Worse, the book’s policy section could be cleaved almost entirely from its political analysis. Though most of the policy meat is collected in the chapter entitled “Putting Families First” (a play on Bill Clinton’s “Putting People First”), only a series of tax schemes meant to aid couples with children have any real connection to the first two-thirds of Grand New Party. The bulk of the rest of the ideas are either standard-issue conservative items that don’t really address feelings of economic insecurity, or interesting academic proposals that don’t really address feelings of insecurity and have the added benefit of being nearly unthinkable outcomes of the legislative process.

Here, the connection between the book’s central argument and its prescriptive agenda breaks down: though social institutions have profound economic affects, they are not as easily tweaked as a marginal tax rate or a health care proposal. The government can, after all, give everyone health insurance (plenty of other countries have proven this); it cannot marry us all off. Too often, Douthat and Salam’s solutions are straight economic populism of the sort the Democratic Party already champions (and the Republican Party steadfastly obstructs), or the conservative approaches that Republicans fear to even mention before economically distressed audiences. In most areas, they express no attachment to any particular set of policies and often offer a few ideas that exhibit sharp philosophical and empirical tensions. This makes for interesting reading — their eye for innovative policy thinking is keen — but the promised marriage of cultural conservatism and economic populism does not emerge.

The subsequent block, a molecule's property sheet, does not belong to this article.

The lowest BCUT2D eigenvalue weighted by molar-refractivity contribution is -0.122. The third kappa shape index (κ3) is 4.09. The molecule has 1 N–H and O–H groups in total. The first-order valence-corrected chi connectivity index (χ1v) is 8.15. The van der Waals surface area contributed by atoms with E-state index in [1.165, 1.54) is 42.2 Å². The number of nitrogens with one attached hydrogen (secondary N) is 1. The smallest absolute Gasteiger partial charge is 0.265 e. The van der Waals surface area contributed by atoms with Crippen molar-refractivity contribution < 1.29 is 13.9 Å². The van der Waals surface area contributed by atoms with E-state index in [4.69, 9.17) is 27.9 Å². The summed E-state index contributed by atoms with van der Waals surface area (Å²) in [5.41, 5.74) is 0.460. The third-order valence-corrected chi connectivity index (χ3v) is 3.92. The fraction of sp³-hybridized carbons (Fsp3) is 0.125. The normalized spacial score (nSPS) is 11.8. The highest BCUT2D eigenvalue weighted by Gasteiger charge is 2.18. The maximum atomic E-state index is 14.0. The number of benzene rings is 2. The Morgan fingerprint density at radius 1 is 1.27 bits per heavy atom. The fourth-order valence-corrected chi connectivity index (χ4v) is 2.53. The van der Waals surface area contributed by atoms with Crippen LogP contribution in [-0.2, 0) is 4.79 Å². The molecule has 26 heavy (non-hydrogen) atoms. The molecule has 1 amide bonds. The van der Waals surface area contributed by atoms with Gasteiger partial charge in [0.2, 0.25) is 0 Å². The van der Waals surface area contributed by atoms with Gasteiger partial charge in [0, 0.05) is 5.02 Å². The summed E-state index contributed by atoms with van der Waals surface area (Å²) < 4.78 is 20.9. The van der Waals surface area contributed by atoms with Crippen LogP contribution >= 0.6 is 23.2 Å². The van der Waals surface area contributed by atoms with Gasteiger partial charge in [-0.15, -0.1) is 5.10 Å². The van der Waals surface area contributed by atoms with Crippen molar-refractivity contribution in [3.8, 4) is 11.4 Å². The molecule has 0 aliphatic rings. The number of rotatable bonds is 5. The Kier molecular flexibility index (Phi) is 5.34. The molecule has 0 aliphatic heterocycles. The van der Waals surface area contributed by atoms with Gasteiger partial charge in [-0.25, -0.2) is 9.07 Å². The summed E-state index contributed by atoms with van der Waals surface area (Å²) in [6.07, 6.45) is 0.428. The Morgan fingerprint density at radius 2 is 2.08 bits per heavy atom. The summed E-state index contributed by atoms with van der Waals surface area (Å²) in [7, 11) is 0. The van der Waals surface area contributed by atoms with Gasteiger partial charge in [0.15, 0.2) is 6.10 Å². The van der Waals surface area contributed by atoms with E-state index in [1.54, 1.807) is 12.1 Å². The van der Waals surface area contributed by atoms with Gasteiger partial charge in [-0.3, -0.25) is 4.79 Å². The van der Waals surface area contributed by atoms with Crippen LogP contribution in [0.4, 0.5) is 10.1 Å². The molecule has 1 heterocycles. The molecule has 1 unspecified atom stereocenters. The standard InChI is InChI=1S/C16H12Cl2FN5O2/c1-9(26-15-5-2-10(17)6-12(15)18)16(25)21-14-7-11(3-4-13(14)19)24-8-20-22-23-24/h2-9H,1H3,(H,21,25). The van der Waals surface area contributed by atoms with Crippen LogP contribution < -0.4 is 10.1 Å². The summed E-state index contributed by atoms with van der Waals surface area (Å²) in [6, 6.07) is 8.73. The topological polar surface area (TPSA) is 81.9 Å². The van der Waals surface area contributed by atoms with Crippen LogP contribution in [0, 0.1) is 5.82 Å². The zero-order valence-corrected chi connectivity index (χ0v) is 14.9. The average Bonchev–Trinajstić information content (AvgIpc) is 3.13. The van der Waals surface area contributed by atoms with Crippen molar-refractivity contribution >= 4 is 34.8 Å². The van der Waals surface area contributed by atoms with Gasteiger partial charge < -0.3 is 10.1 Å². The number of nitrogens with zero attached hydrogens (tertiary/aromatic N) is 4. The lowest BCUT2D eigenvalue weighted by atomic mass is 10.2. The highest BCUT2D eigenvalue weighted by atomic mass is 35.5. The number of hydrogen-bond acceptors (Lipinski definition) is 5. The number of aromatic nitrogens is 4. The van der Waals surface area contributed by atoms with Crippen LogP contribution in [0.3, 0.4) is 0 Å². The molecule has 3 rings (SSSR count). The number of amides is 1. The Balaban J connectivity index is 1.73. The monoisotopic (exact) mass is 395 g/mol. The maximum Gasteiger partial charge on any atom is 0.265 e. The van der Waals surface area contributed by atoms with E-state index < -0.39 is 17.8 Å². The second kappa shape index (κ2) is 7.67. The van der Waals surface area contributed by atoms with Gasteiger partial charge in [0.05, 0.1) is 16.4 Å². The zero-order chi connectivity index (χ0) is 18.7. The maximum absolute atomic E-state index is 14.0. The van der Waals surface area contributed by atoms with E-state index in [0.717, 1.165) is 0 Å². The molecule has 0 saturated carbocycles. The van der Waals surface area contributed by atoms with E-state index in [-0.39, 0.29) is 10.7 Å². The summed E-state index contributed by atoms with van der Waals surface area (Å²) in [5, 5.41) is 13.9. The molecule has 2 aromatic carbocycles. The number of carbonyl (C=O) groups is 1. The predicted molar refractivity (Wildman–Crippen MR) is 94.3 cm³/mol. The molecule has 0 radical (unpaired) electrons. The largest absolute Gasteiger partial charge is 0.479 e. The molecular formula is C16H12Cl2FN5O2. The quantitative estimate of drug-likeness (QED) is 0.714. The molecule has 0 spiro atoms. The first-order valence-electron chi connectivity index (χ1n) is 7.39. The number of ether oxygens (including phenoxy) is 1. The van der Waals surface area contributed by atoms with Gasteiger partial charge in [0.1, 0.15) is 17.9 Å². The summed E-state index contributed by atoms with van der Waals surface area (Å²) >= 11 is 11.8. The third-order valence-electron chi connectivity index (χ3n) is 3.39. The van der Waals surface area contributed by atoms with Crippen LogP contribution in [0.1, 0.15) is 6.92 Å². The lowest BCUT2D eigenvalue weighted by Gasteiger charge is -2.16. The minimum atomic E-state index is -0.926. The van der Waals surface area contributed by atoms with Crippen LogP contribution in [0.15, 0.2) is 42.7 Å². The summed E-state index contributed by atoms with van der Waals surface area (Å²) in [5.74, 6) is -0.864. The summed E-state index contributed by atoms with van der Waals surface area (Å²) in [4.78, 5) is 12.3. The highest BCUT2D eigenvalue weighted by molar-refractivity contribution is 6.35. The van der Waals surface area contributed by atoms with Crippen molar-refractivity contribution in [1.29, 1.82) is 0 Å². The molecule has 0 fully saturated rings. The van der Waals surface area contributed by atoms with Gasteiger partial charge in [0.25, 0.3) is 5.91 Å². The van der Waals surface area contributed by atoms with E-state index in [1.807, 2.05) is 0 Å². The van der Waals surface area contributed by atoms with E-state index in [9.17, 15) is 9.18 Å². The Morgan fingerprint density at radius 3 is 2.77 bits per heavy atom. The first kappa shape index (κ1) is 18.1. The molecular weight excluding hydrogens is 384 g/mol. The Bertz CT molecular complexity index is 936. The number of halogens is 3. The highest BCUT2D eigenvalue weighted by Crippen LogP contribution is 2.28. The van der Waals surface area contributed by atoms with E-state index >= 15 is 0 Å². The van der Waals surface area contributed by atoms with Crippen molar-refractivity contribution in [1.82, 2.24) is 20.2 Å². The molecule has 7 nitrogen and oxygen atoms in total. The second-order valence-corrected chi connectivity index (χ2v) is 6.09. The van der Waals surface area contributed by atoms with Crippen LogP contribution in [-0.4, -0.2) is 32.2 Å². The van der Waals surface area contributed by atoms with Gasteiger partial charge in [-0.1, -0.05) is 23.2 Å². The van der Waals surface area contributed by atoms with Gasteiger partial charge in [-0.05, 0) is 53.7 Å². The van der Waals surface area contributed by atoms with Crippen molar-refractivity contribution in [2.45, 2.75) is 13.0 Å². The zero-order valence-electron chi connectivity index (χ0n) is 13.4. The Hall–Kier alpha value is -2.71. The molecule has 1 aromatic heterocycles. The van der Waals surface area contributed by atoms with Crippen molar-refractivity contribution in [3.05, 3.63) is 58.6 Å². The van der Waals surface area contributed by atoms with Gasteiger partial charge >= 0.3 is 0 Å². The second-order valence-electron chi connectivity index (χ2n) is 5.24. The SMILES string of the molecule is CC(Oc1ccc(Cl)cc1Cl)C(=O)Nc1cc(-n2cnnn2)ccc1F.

Worse, the shape of the contemporary Republican Party is no accident. The intense focus on a small sliver atop the income distribution is not a coincidence, but the product of a party that relies heavily on the financial support of corporate donors and economic elites. Douthat and Salam don’t engage with the political economy of the Republican Party at all: the “how” of their agenda’s adoption isn’t discussed in the book. And it’s fair to remember that they are intellectual reformers, not hard-bitten operatives. But eight years ago, there was a candidate named John McCain who sought to reform the Republican Party, and eight years later, it appears the Republican Party has reformed him. This pull toward orthodoxy is powerful, and so the fear is that without committing to a policy agenda that could ground the project, Douthat and Salam will see their rhetorical insights being adopted even as their substantive reforms are left on the page. The Grand Old Party, but with shiny new packaging.